Information ecology

From Wikipedia, the free encyclopedia

Information ecology is the application of ecological concepts for modeling the information society. It considers the dynamics and properties of the increasingly dense, complex and important digital informational environment. "Information ecology" often is used as metaphor, viewing the information space as an ecosystem, the information ecosystem.

Information ecology also makes a connection to the concept of collective intelligence and knowledge ecology (Pór 2000). Eddy et al. (2014) use information ecology for science-policy integration in ecosystems-based management (EBM).

Networked information economy[edit]

In The Wealth of Networks: How Social Production Transforms Markets and Freedom, a book published in 2006 and available under a Creative Commons license on its own wikispace,[1] Yochai Benkler provides an analytic framework for the emergence of the networked information economy that draws deeply on the language and perspectives of information ecology together with observations and analyses of high-visibility examples of successful peer production processes, citing Wikipedia as a prime example.

Bonnie Nardi and Vicki O'Day in their book "Information Ecologies: Using Technology with Heart," (Nardi & O’Day 1999) apply the ecology metaphor to local environments, such as libraries and schools, in preference to the more common metaphors for technology as tool, text, or system.

In different domains / disciplines[edit]


Nardi and O’Day's book represents the first specific treatment of information ecology by anthropologists. H.E. Kuchka[2] situates information within socially-distributed cognition of cultural systems. Casagrande and Peters[3] use information ecology for an anthropological critique of Southwest US water policy. Stepp (1999)[4] published a prospectus for the anthropological study of information ecology.

Knowledge management[edit]

Information ecology was used as book title by Thomas H. Davenport and Laurence Prusak (Davenport & Prusak 1997), with a focus on the organization dimensions of information ecology. There was also an academic research project at DSTC called Information ecology, concerned with distributed information systems and online communities.


Law schools represent another area where the phrase is gaining increasing acceptance, e.g. NYU Law School Conference Towards a Free Information Ecology[5] and a lecture series on Information ecology at Duke University Law School's Center for the Study of the Public Domain.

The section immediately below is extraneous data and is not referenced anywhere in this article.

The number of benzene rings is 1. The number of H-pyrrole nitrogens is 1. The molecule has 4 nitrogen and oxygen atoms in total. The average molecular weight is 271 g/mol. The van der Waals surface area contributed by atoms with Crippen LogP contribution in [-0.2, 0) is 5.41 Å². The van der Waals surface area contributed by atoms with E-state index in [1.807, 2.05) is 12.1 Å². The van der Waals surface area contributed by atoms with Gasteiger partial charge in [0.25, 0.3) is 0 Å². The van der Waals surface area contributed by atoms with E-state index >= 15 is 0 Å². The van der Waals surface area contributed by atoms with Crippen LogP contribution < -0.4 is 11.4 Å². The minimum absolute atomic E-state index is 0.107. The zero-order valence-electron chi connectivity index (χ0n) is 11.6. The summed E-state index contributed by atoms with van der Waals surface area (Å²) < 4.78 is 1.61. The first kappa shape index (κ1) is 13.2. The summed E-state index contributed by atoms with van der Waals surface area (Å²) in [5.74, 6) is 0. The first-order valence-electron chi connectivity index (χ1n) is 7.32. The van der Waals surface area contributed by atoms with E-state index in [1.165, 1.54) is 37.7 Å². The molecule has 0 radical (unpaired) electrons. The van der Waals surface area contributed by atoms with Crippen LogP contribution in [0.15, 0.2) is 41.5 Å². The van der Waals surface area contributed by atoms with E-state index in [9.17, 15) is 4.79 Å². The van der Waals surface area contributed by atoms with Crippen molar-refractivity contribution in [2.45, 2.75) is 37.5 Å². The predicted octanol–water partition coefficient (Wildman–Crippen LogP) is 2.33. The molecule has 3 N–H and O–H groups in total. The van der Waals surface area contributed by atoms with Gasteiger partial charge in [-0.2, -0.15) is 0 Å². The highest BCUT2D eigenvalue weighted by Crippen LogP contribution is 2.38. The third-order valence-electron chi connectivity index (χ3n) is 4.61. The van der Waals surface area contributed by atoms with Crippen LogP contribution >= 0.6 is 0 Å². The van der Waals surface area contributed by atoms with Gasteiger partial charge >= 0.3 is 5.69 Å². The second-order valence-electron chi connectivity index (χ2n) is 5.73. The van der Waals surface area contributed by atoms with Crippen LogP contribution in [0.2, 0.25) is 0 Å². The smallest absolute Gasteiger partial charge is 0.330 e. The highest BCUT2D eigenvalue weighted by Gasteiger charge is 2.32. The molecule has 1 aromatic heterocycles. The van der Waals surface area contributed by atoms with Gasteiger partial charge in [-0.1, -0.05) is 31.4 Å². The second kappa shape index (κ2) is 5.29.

Library science[edit]

The field of library science has seen significant adoption of the term and librarians have been described by Nardi and O'Day as a "keystone species in information ecology",[6][7] and references to information ecology range as far afield as the Collaborative Digital Reference Service of the Library of Congress,[8] to children's library database administrator in Russia.

Science-Policy Integration (SPI) / Ecosystems-Based Management (EBM)[edit]

Eddy et al. (2014) use principles of information ecology to develop a framework for integrating scientific information in decision-making in ecosystem-based management (EBM). Using a metaphor of how a species adapts to environmental changes through information processing, they developed a 3-tiered model that differentiates primary, secondary and tertiary levels of information processing, within both the technical and human domains.

See also[edit]



  1. ^ Benkler, Yochai. The Wealth of Networks: How Social Production Transforms Markets and Freedom. available under a Creative Commons. Archived from the original on 2006-04-30. Retrieved 2006-04-29.
  2. ^ "Information Ecology".
  3. ^ Casagrande, D.G., & C. Peters. 2013. Ecomyopia meets the longue durée: An information ecology of the increasingly arid Southwestern United States. Pp. 97-144 in H. Kopnina & E. Shoreman (Eds.), Environmental Anthropology: Future Directions. New York: Routledge.
  4. ^ "Data" (PDF).
  5. ^ Conference A Free Information Ecology in the Digital Environment Archived 2009-03-29 at the Wayback Machine, New York University School of Law, March 31, 2000 to Sunday, April 2, 2000
  6. ^ "Reference Service in a Digital Age: An LC Institute". Library of Congress. Archived from the original on 2006-03-07. Retrieved 2017-12-29.
  7. ^ "Info Ecology Program Notes: "Weirdly Wonderful" - Librarians as Spotted Owls". Archived from the original on May 2, 2004. Retrieved April 2, 2004.
  8. ^ "Archived copy". Library of Congress. Archived from the original on 2006-03-07. Retrieved 2017-12-29.{{cite web}}: CS1 maint: archived copy as title (link)